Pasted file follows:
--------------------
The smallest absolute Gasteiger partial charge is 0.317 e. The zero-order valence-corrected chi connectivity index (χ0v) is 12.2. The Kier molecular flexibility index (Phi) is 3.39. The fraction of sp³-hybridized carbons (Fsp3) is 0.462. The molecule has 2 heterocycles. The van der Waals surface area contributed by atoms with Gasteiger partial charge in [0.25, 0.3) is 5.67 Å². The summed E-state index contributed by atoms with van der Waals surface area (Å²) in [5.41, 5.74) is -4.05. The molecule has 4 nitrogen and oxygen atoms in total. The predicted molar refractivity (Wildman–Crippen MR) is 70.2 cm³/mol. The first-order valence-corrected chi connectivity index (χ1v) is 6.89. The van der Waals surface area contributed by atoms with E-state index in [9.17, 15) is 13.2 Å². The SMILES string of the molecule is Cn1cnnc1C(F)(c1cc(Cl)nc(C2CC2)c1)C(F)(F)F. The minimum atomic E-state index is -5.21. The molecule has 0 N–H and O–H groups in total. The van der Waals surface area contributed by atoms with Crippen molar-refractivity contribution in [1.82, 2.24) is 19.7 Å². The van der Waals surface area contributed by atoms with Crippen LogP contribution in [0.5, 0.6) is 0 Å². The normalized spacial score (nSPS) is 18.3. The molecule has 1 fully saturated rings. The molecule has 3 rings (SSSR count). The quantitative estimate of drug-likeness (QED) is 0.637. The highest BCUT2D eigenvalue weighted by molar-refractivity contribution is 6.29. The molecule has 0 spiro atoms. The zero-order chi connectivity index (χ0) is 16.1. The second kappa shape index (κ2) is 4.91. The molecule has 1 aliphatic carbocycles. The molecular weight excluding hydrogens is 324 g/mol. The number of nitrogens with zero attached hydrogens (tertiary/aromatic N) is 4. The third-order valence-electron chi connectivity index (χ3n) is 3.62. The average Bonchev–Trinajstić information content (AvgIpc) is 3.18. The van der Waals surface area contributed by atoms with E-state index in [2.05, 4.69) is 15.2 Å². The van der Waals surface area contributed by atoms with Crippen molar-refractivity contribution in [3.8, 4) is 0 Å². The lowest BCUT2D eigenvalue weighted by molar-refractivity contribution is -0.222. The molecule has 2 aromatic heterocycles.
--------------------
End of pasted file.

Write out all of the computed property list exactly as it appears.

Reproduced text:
The smallest absolute Gasteiger partial charge is 0.317 e. The zero-order valence-corrected chi connectivity index (χ0v) is 12.2. The Kier molecular flexibility index (Phi) is 3.39. The fraction of sp³-hybridized carbons (Fsp3) is 0.462. The molecule has 2 heterocycles. The van der Waals surface area contributed by atoms with Gasteiger partial charge in [0.25, 0.3) is 5.67 Å². The summed E-state index contributed by atoms with van der Waals surface area (Å²) in [5.41, 5.74) is -4.05. The molecule has 4 nitrogen and oxygen atoms in total. The predicted molar refractivity (Wildman–Crippen MR) is 70.2 cm³/mol. The first-order valence-corrected chi connectivity index (χ1v) is 6.89. The van der Waals surface area contributed by atoms with E-state index in [9.17, 15) is 13.2 Å². The SMILES string of the molecule is Cn1cnnc1C(F)(c1cc(Cl)nc(C2CC2)c1)C(F)(F)F. The minimum atomic E-state index is -5.21. The molecule has 0 N–H and O–H groups in total. The van der Waals surface area contributed by atoms with Crippen molar-refractivity contribution in [1.82, 2.24) is 19.7 Å². The van der Waals surface area contributed by atoms with Crippen LogP contribution in [0.5, 0.6) is 0 Å². The normalized spacial score (nSPS) is 18.3. The molecule has 1 fully saturated rings. The molecule has 3 rings (SSSR count). The quantitative estimate of drug-likeness (QED) is 0.637. The highest BCUT2D eigenvalue weighted by molar-refractivity contribution is 6.29. The molecule has 0 spiro atoms. The zero-order chi connectivity index (χ0) is 16.1. The second kappa shape index (κ2) is 4.91. The molecule has 1 aliphatic carbocycles. The molecular weight excluding hydrogens is 324 g/mol. The number of nitrogens with zero attached hydrogens (tertiary/aromatic N) is 4. The third-order valence-electron chi connectivity index (χ3n) is 3.62. The average Bonchev–Trinajstić information content (AvgIpc) is 3.18. The van der Waals surface area contributed by atoms with E-state index in [2.05, 4.69) is 15.2 Å². The van der Waals surface area contributed by atoms with Crippen molar-refractivity contribution in [3.8, 4) is 0 Å². The lowest BCUT2D eigenvalue weighted by molar-refractivity contribution is -0.222. The molecule has 2 aromatic heterocycles.